Enormous Crowds Jostle to See the Mona Lisa
Enormous Crowds Jostle to See the Mona Lisa

All over the world, even outside the areas served by these cruise ships, millions of tourists were dumped yearly into cities like Rome, Paris, Mexico City, Jerusalem, Cuzco, Bangkok or Zermatt, not to mention sites such as parks, ancient ruins and animal sanctuaries. Tourists were destroying the environment and made visiting sites all but impossible due to the volume of visitors who stomped about in their obliviousness and ignorance, taking photos they would probably never look at again or even understand why the photo was taken in the first place.

Local, formerly vibrant neighborhoods near tourists sites have been bought out by junk store owners, chain clothing or electronic gadget companies and real estate speculators (AirBnB, VRBO) thus chasing out local shops providing food sales, services and goods for the community. Rents go sky high and long term renters are put onto the street or forced to move to distant suburbs far from their employment. Those who do manage to remain in their apartments or homes are bombarded with constant noise from the streets filled with careless and drunken tourists. All this in the name of commerce and entrepreneurship.

And according to the song (The Party’s Over - sung by Doris Day), the pretty balloon has been burst and the moon has been taken away. Pre-COVID cruising and worldwide tourism are unsustainable industries.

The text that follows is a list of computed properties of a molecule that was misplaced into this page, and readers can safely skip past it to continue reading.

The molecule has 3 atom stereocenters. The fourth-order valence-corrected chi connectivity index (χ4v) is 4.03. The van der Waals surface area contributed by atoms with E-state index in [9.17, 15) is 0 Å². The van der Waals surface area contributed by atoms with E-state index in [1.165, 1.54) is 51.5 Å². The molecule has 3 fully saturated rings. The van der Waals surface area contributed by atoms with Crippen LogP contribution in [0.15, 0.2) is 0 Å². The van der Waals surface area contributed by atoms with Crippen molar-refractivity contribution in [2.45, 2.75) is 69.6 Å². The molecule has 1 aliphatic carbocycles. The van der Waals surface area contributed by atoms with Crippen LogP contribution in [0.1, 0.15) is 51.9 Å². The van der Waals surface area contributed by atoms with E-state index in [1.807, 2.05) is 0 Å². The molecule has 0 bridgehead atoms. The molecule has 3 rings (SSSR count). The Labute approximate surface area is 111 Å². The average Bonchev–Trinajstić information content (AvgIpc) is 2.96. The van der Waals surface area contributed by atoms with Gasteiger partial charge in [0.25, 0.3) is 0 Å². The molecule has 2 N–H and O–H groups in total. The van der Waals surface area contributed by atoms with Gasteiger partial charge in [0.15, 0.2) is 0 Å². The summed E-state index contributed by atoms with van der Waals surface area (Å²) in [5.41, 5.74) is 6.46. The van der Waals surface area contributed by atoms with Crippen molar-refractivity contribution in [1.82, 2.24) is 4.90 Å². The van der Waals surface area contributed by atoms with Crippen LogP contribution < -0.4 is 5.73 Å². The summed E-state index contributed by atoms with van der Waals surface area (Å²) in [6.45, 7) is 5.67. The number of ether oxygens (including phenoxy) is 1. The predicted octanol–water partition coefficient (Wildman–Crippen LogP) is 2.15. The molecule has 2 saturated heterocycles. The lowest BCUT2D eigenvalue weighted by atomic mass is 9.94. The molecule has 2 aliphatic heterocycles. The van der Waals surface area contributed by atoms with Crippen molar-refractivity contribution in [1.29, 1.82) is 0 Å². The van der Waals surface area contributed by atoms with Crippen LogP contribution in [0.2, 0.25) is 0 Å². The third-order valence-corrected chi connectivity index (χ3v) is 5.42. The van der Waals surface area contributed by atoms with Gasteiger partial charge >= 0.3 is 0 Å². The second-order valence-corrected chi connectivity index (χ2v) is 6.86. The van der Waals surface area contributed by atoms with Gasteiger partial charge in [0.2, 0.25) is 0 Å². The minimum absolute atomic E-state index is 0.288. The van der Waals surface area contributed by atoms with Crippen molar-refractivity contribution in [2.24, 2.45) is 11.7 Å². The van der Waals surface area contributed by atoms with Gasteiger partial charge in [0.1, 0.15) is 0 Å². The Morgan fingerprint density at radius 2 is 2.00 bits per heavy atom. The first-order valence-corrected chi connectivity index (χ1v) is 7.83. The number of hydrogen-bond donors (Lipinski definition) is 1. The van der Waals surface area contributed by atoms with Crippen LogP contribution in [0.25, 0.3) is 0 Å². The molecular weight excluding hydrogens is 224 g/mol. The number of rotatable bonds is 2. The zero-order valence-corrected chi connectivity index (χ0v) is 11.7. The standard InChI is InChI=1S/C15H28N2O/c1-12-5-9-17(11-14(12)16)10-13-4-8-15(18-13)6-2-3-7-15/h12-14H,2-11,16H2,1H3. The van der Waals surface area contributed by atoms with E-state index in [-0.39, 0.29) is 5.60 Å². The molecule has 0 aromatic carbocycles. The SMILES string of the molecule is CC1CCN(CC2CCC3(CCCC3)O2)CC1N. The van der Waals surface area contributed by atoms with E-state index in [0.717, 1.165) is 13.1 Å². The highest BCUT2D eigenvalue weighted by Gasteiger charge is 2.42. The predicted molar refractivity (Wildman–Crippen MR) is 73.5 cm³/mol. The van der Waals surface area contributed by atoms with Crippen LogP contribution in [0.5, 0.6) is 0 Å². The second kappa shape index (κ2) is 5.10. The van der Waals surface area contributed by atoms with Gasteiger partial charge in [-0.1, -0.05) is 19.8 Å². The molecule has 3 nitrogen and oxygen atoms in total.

“The party’s over, it’s time to call it a day

They’ve burst your pretty balloon

And taken the moon away

It’s time to wind up the masquerade

Just make your mind up

The piper must be paid”

But will these areas and cities be recreated as places to live and not merely exist as someone’s piggy bank? Or as with the arrival of a tsunami that leaves the beach totally bare, will the waters of tourism and cruising suddenly return as a huge wave, only to flood the land yet again, destroying all in its path?

About Dick Conoboy

Citizen Journalist and Editor • Member since Jan 26, 2008

Dick Conoboy is a recovering civilian federal worker and military officer who was offered and accepted an all-expense paid, one year trip to Vietnam in 1968. He is a former Army [...]

Comments by Readers

David A. Swanson

Feb 10, 2021